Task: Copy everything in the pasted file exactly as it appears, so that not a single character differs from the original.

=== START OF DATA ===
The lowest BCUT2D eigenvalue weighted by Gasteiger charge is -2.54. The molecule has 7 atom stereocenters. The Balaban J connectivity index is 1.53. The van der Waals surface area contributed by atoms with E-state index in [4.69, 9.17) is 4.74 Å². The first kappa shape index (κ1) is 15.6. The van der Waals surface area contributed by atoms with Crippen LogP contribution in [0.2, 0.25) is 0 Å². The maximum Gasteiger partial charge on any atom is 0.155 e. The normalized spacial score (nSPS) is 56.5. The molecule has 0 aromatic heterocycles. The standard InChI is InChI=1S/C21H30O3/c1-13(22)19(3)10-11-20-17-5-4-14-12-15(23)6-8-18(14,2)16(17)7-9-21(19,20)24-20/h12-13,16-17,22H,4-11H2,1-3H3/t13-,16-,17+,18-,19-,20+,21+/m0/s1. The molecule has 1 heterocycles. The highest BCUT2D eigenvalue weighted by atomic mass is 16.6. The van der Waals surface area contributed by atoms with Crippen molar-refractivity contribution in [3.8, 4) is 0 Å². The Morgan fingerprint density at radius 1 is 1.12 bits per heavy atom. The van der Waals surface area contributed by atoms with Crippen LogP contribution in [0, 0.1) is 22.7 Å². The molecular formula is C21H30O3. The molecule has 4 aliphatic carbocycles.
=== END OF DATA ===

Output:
The lowest BCUT2D eigenvalue weighted by Gasteiger charge is -2.54. The molecule has 7 atom stereocenters. The Balaban J connectivity index is 1.53. The van der Waals surface area contributed by atoms with E-state index in [4.69, 9.17) is 4.74 Å². The first kappa shape index (κ1) is 15.6. The van der Waals surface area contributed by atoms with Crippen LogP contribution in [0.2, 0.25) is 0 Å². The maximum Gasteiger partial charge on any atom is 0.155 e. The normalized spacial score (nSPS) is 56.5. The molecule has 0 aromatic heterocycles. The standard InChI is InChI=1S/C21H30O3/c1-13(22)19(3)10-11-20-17-5-4-14-12-15(23)6-8-18(14,2)16(17)7-9-21(19,20)24-20/h12-13,16-17,22H,4-11H2,1-3H3/t13-,16-,17+,18-,19-,20+,21+/m0/s1. The molecule has 1 heterocycles. The highest BCUT2D eigenvalue weighted by atomic mass is 16.6. The van der Waals surface area contributed by atoms with Crippen molar-refractivity contribution in [3.8, 4) is 0 Å². The Morgan fingerprint density at radius 1 is 1.12 bits per heavy atom. The van der Waals surface area contributed by atoms with Crippen LogP contribution in [0, 0.1) is 22.7 Å². The molecular formula is C21H30O3. The molecule has 4 aliphatic carbocycles.